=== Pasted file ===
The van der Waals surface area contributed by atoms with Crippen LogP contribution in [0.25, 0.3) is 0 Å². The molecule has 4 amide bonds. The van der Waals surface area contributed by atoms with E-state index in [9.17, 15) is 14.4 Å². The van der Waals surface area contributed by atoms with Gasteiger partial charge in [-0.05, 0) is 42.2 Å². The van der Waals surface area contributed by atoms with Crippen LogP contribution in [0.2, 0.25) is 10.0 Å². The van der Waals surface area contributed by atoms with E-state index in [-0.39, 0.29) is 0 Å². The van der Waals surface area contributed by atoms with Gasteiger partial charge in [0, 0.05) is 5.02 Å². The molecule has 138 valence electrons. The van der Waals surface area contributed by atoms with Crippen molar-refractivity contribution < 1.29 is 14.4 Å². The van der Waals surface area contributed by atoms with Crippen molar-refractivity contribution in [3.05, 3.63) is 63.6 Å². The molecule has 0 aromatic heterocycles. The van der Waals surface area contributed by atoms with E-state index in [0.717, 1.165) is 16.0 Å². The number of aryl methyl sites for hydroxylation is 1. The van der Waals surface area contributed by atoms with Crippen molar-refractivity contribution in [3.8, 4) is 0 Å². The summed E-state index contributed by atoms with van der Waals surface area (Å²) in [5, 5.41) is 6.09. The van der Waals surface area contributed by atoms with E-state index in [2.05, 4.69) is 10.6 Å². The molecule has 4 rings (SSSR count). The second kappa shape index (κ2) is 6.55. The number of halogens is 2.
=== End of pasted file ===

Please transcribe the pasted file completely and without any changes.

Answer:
The van der Waals surface area contributed by atoms with Crippen LogP contribution in [0.25, 0.3) is 0 Å². The molecule has 4 amide bonds. The van der Waals surface area contributed by atoms with E-state index in [9.17, 15) is 14.4 Å². The van der Waals surface area contributed by atoms with Gasteiger partial charge in [-0.05, 0) is 42.2 Å². The van der Waals surface area contributed by atoms with Crippen LogP contribution in [0.2, 0.25) is 10.0 Å². The van der Waals surface area contributed by atoms with E-state index in [-0.39, 0.29) is 0 Å². The van der Waals surface area contributed by atoms with Gasteiger partial charge in [0, 0.05) is 5.02 Å². The molecule has 138 valence electrons. The van der Waals surface area contributed by atoms with Crippen molar-refractivity contribution < 1.29 is 14.4 Å². The van der Waals surface area contributed by atoms with Crippen molar-refractivity contribution in [3.05, 3.63) is 63.6 Å². The molecule has 0 aromatic heterocycles. The van der Waals surface area contributed by atoms with E-state index in [0.717, 1.165) is 16.0 Å². The number of aryl methyl sites for hydroxylation is 1. The van der Waals surface area contributed by atoms with Crippen molar-refractivity contribution in [3.8, 4) is 0 Å². The summed E-state index contributed by atoms with van der Waals surface area (Å²) in [5, 5.41) is 6.09. The van der Waals surface area contributed by atoms with E-state index in [2.05, 4.69) is 10.6 Å². The molecule has 4 rings (SSSR count). The second kappa shape index (κ2) is 6.55. The number of halogens is 2.